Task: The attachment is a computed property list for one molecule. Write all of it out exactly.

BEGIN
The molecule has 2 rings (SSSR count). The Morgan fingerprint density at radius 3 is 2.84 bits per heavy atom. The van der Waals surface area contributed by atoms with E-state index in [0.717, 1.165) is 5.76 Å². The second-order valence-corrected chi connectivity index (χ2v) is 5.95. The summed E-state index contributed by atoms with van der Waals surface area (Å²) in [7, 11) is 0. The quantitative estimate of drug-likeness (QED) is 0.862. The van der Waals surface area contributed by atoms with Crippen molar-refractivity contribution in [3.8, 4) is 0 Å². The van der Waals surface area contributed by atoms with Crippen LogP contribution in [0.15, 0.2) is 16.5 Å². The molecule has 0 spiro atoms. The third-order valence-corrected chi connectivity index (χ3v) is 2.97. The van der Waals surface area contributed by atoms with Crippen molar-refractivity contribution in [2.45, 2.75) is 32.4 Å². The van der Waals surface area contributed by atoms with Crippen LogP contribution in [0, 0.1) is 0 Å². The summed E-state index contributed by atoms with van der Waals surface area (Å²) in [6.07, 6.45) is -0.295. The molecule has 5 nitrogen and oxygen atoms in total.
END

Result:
The molecule has 2 rings (SSSR count). The Morgan fingerprint density at radius 3 is 2.84 bits per heavy atom. The van der Waals surface area contributed by atoms with E-state index in [0.717, 1.165) is 5.76 Å². The second-order valence-corrected chi connectivity index (χ2v) is 5.95. The summed E-state index contributed by atoms with van der Waals surface area (Å²) in [7, 11) is 0. The quantitative estimate of drug-likeness (QED) is 0.862. The van der Waals surface area contributed by atoms with Crippen molar-refractivity contribution in [3.8, 4) is 0 Å². The van der Waals surface area contributed by atoms with Crippen LogP contribution in [0.15, 0.2) is 16.5 Å². The molecule has 0 spiro atoms. The third-order valence-corrected chi connectivity index (χ3v) is 2.97. The van der Waals surface area contributed by atoms with Crippen molar-refractivity contribution in [2.45, 2.75) is 32.4 Å². The van der Waals surface area contributed by atoms with Crippen LogP contribution in [0, 0.1) is 0 Å². The summed E-state index contributed by atoms with van der Waals surface area (Å²) in [6.07, 6.45) is -0.295. The molecule has 5 nitrogen and oxygen atoms in total.